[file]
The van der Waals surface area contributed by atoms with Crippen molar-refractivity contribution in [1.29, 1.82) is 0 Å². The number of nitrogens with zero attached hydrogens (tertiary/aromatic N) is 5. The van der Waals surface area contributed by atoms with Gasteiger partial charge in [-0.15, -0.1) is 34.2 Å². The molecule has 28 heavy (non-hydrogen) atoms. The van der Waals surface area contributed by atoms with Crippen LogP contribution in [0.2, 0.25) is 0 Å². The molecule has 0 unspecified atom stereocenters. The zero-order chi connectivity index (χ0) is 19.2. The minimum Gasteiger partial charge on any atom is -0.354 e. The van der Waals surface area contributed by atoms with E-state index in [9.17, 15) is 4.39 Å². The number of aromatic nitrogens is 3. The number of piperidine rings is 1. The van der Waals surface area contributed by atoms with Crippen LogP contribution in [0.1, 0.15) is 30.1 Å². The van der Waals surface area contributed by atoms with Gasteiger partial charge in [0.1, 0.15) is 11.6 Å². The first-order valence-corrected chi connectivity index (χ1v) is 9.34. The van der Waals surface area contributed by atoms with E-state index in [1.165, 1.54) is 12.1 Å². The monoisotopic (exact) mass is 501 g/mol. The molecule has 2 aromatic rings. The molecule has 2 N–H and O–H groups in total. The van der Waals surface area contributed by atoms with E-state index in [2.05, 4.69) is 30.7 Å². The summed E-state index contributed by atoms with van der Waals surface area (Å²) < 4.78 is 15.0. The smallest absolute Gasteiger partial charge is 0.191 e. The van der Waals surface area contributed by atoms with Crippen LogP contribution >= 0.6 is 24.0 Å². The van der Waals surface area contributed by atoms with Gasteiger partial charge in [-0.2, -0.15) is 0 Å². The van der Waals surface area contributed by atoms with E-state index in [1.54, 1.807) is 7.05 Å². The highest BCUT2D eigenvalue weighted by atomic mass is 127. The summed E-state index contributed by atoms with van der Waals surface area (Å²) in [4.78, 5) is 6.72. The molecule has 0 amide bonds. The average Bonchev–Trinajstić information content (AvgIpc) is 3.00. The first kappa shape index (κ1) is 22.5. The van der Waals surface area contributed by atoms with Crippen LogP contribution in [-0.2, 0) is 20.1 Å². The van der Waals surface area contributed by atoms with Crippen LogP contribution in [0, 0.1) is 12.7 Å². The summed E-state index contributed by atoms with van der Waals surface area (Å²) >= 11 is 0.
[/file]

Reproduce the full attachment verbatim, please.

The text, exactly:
The van der Waals surface area contributed by atoms with Crippen molar-refractivity contribution in [1.29, 1.82) is 0 Å². The number of nitrogens with zero attached hydrogens (tertiary/aromatic N) is 5. The van der Waals surface area contributed by atoms with Gasteiger partial charge in [-0.15, -0.1) is 34.2 Å². The molecule has 28 heavy (non-hydrogen) atoms. The van der Waals surface area contributed by atoms with Crippen LogP contribution in [0.2, 0.25) is 0 Å². The molecule has 0 unspecified atom stereocenters. The zero-order chi connectivity index (χ0) is 19.2. The minimum Gasteiger partial charge on any atom is -0.354 e. The van der Waals surface area contributed by atoms with E-state index in [9.17, 15) is 4.39 Å². The number of aromatic nitrogens is 3. The number of piperidine rings is 1. The van der Waals surface area contributed by atoms with Crippen LogP contribution in [0.1, 0.15) is 30.1 Å². The van der Waals surface area contributed by atoms with Gasteiger partial charge in [0.1, 0.15) is 11.6 Å². The first-order valence-corrected chi connectivity index (χ1v) is 9.34. The van der Waals surface area contributed by atoms with E-state index in [1.165, 1.54) is 12.1 Å². The monoisotopic (exact) mass is 501 g/mol. The molecule has 2 aromatic rings. The molecule has 2 N–H and O–H groups in total. The van der Waals surface area contributed by atoms with E-state index in [2.05, 4.69) is 30.7 Å². The summed E-state index contributed by atoms with van der Waals surface area (Å²) < 4.78 is 15.0. The smallest absolute Gasteiger partial charge is 0.191 e. The van der Waals surface area contributed by atoms with Crippen LogP contribution >= 0.6 is 24.0 Å². The van der Waals surface area contributed by atoms with Gasteiger partial charge in [-0.2, -0.15) is 0 Å². The van der Waals surface area contributed by atoms with E-state index in [1.54, 1.807) is 7.05 Å². The highest BCUT2D eigenvalue weighted by atomic mass is 127. The summed E-state index contributed by atoms with van der Waals surface area (Å²) in [4.78, 5) is 6.72. The molecule has 0 amide bonds. The average Bonchev–Trinajstić information content (AvgIpc) is 3.00. The first kappa shape index (κ1) is 22.5. The van der Waals surface area contributed by atoms with Crippen LogP contribution in [-0.2, 0) is 20.1 Å². The van der Waals surface area contributed by atoms with Crippen LogP contribution in [0, 0.1) is 12.7 Å². The summed E-state index contributed by atoms with van der Waals surface area (Å²) >= 11 is 0.